Proposed 2016-2018 Hunting and Trapping Seasons Open to Comment

The Maryland Department of Natural Resources is soliciting public comment on the proposed regulation changes for the 2016-17 and 2017-18 hunting and trapping seasons.

The public comment period closed on Tuesday, March 15, 2016.

Listed below are the regulation changes being proposed for the 2016-17 and 2017-18 hunting seasons. Unless affected by new legislation, all other regulations would remain unchanged and the associated season dates and bag limits would be similar to the 2015-16 season.

Providing False Information Prohibited

  1. Add language to the existing regulation (08.03.04.03) requiring the check-in of deer and turkeys to clarify it is illegal to knowingly provide false information during the check-in process.

    Rationale/Goal: To clarify that it is illegal to knowingly provide false information when registering a deer or turkey harvest via the various check-in mechanisms provided by the Department.

    Comments: Hunters may knowingly provide false information during the check- in process to cover an illegal act, or to allow for an illegal act in the future. This would include registering an antlered deer as an antlerless deer, non-bearded turkey as bearded or claiming to have killed a deer they did not kill.

Wild Turkey

  1. Create a set distance (e.g. 150 yards) that turkey hunters and turkeys must be from an artificial feeding/bait source to remain legal when hunting during the fall turkey season only in Allegany, Garrett and Washington counties.

    Rationale/Goal: This change is intended to resolve confusion over what constitutes hunting turkeys with the aid of bait. Additionally, by setting a definitive distance, it will allow turkey hunting on those tracts of land where some areas have been legally baited for deer hunting.

    Comments: Confusion over what constitutes hunting turkeys with the aid of bait excludes turkey hunters from a significant amount of potential hunting ground due to the presence of bait placed for deer hunting. For example, large hunting leases (e.g. several hundred acres) may effectively be excluded from turkey hunting by the presence of even one baited site. This is a consistent concern expressed by turkey hunters wanting to hunt legally on tracts shared by other hunters, such as on hunting club property. The fall season is only open in the counties noted and the winter turkey season is not included in this change as it is timed to minimize baiting conflicts.

Northern Bobwhite

  1. Reduce the season length for bobwhites (quail) on lands owned or managed by DNR. The season will end on December 15.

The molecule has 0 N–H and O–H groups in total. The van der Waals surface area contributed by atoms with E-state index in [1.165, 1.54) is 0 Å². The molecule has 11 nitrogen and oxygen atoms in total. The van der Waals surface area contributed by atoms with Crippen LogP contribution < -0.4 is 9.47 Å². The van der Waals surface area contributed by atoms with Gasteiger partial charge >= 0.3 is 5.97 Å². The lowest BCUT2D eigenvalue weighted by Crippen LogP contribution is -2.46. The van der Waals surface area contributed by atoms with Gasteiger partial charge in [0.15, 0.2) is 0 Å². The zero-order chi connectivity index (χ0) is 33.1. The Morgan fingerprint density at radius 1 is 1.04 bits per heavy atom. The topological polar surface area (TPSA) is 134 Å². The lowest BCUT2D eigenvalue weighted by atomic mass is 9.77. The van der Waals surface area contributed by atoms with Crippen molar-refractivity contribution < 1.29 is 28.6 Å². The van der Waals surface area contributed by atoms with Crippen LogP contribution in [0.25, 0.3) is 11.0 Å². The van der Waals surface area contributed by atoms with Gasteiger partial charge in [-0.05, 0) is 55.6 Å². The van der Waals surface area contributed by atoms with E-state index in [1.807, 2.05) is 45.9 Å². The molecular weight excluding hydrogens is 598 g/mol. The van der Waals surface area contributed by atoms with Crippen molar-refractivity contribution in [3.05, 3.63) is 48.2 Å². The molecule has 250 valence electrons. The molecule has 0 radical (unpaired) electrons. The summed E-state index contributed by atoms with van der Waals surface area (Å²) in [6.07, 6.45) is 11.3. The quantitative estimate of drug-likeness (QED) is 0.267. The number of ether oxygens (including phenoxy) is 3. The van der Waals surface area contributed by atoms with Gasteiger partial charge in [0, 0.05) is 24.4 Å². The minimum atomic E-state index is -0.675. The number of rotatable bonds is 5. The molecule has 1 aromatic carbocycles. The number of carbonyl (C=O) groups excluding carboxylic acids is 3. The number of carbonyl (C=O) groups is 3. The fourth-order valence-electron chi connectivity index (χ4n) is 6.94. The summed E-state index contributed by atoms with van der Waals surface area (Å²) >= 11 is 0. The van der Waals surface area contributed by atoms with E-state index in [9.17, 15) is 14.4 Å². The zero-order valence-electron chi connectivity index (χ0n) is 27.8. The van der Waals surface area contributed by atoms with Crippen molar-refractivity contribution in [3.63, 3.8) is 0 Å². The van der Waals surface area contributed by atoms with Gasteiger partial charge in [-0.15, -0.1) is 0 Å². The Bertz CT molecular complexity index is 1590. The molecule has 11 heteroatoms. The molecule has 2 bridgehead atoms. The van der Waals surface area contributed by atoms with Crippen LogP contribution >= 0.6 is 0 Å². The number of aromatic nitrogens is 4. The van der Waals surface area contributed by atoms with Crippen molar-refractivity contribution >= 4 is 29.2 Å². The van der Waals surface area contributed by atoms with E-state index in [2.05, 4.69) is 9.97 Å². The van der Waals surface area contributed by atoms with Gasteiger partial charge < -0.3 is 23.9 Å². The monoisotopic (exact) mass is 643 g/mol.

Rationale/Goal: Bobwhite populations on public lands are largely a result of intensive habitat management efforts. Reducing the season length will minimize the risk of overharvest where habitat improvements are being conducted and evaluated.

    Comments: Bobwhite populations have declined by over 90% in Maryland and surrounding states. While hunting is not considered to be a causative factor, a conservative harvest strategy is prudent in areas of low density. Research suggests hunting mortality for bobwhites can be additive to natural mortality, particularly during the latter portions of the season. Furthermore, high harvest rates in local areas have been shown to inhibit population growth and potentially cause population declines. Private land managers typically manage harvest levels to minimize the risk of overharvest. However, hunting pressure is difficult to control on public lands, significantly increasing the risk of overharvest and limiting potential population increases due to habitat management efforts.

Black Bear

  1. Create a set distance (e.g. 150 yards) that bear hunters and bears must be from an artificial feeding/bait source to remain legal when hunting in the bear hunting zone.

    Rationale/Goal: This change is intended to resolve confusion over what constitutes hunting bears with the aid of bait. Additionally, by setting a definitive distance, it will allow bear hunting on those tracts of land where some areas have been legally baited for deer hunting.

    Comments: Confusion over what constitutes hunting bears with the aid of bait excludes bear hunters from a significant amount of potential hunting ground due to the presence of bait placed for deer hunting. For example, large hunting leases (e.g. several hundred acres) may effectively be excluded from bear hunting by the presence of even one baited site. This is a consistent concern expressed by bear hunters wanting to hunt legally on tracts shared by other hunters, such as on hunting club property. The current prohibition on attracting bears (08.03.04.16) will remain in effect and prevent hunters from placing bait specifically for bears but remaining outside the set distance when hunting.